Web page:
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Siege in Canaan
Timeline 1450 B.C.
Starting Resources
  • 200 Wood
  • 200 Food
  • 200 Gold
  • 200 Stone
Starting Units
  • 3 Villagers
  • 3 Clubmen
  • 3 Bowmen
  • 1 Town Center
  • 4 Houses
  • Barracks
New Units
New Enemy Units
  1. Destroy Canaanite Government Center
Our glorious new monument to the pharaoh is the envy of everyone and marks Egypt as the greatest civilization in the world. With this major project completed, the pharaoh wishes to turn his attention to the Canaanites, who have been a thorn in the side of Egypt for generations. They have foolishly resisted becoming part of greater Egypt for too long. You are to take their largest city under siege and destroy their Government Center.

This scenario is very easy, as long as you avoid a very dangerous trap right at the beginning.

The trap will be sprung if you send workers to the forest west of your Town Centre without first scouting the area. Although there are random aspects to this, it is pretty much certain that there is a Canaanite soldier close to that forest, and if he sees one of your units, then he will attack, and one way or another, a whole bunch of his friends will show up as well. In fact, if you trigger this attack, you will be rushed by something like 16 units. Unless you spent all of your discretionary food on soldiers, you would be in big trouble.

You will need a bunch of wood very soon, but not before you are in the Tool Age. In principle, you should never send weak units anywhere without first scouting the area. You do start with several archers, and they are half-decent scouts, so use them! Proper scouting will allow you to avoid the trap almost all the time. Occasionally, the Canaanites might run right into your base for no particular reason. If this happens, you might want to just restart the scenario.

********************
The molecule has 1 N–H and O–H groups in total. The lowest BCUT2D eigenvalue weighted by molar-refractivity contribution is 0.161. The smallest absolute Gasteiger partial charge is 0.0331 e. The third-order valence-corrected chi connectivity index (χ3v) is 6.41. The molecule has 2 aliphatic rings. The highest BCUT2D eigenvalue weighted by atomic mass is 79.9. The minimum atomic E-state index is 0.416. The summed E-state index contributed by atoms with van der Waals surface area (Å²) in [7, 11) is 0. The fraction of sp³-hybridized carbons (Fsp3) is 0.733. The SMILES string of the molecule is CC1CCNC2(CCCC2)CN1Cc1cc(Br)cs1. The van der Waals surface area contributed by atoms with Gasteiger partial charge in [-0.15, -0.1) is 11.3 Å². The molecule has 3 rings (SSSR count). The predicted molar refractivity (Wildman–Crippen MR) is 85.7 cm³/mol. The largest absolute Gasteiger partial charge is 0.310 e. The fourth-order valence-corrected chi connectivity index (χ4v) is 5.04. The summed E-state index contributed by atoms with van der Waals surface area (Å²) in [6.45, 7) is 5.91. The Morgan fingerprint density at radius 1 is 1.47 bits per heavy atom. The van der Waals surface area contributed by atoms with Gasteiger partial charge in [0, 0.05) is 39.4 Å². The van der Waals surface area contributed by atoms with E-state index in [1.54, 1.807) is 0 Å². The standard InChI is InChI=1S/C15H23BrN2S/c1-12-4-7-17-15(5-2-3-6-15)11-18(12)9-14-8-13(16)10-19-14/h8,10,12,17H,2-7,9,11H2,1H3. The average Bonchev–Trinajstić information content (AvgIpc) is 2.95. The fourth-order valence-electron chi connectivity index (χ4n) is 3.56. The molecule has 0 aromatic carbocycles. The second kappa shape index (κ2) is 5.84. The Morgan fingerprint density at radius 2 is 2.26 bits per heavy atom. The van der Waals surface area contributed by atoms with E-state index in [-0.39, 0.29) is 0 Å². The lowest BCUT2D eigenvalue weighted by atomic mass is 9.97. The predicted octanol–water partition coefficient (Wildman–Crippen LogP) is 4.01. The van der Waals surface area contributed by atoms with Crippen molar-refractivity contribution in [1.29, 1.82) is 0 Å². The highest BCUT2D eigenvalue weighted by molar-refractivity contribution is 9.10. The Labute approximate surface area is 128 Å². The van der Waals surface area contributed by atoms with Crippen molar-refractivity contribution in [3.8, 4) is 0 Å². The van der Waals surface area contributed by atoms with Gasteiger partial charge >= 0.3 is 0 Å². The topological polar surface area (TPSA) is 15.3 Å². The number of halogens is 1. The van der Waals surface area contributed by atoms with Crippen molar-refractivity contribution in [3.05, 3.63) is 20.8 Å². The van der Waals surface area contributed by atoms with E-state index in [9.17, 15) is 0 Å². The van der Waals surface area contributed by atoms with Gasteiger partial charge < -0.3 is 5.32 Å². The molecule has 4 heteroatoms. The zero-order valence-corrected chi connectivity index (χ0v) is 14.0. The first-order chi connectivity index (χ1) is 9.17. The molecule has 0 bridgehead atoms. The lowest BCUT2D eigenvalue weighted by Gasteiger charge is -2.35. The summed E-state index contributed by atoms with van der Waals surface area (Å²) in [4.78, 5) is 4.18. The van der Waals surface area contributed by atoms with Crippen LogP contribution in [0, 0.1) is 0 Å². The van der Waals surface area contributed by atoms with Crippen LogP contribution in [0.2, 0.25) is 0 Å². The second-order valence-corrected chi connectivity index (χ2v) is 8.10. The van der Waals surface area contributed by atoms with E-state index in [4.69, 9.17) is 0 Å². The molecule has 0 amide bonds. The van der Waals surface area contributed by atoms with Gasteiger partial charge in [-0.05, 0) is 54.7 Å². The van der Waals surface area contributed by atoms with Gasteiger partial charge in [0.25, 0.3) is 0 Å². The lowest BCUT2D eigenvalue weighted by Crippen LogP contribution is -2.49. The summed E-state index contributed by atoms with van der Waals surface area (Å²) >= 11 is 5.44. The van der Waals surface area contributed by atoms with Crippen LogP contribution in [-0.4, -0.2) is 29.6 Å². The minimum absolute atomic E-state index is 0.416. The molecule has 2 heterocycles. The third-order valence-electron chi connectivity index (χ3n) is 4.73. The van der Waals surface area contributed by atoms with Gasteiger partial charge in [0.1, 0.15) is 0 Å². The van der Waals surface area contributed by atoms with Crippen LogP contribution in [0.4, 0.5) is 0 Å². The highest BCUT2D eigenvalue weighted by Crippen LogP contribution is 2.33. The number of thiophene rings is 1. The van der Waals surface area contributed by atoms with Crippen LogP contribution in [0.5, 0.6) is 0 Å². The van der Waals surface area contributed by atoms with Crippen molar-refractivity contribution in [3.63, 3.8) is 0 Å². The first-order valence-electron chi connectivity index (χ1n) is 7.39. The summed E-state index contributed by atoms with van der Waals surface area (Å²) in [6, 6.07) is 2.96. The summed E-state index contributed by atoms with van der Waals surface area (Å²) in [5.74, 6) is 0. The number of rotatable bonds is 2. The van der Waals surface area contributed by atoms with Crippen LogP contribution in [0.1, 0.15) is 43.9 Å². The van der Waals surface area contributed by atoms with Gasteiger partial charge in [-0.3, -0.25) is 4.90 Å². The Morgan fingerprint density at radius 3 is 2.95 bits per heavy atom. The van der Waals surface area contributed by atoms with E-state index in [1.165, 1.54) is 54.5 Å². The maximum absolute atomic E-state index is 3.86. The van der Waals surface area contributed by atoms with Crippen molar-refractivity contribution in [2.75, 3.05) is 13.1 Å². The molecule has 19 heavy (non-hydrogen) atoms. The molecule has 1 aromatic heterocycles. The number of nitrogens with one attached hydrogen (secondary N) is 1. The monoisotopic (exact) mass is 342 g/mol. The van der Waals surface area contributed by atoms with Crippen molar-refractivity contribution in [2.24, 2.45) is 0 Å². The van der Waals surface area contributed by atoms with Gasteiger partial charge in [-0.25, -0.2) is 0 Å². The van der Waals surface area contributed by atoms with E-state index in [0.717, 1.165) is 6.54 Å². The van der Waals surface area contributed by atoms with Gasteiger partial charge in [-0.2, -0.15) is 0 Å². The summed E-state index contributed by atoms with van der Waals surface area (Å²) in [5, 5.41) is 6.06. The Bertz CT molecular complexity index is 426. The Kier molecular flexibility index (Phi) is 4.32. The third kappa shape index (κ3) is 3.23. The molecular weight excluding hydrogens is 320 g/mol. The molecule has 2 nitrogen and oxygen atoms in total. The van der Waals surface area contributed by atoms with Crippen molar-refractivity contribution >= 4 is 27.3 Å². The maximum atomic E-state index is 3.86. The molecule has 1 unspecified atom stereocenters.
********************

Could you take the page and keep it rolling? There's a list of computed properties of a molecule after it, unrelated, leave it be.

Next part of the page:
In AoE, in order to ensure a long-term source of food, you need to be at least in the Tool Age so that you can farm. This will require 500 units of food from your initial allocation (some of which is still on the ground), which leaves you with 449 (you always lose a bit to corruption). 449 is effectively only 400. You could build a bunch of Clubmen, but then you would only be working with three villagers for a very long time. Alternatively, you could build a bunch of villagers, but then you have to be very careful to not engage in combat.

In general, what you would really like to do is produce as many villagers as possible before entering the Tool Age. The big problem with this approach is that you could be rushed, and scenarios allow the rush to happen much sooner than in a random map game. The two main counters to the rush are to have a strong early army of your own, and to have a large economy, possibly supplemented by a wall-in. A wall-in won't really work here, because the terrain is too open, and you don't have access to a lot of resources yet.

Avoiding the rush[edit]

Produce 4 villagers and forage with all villagers. Keep track of the time - you should send one to build a Storage Pit at 3.5 minutes. Read the Appendix for the explanation.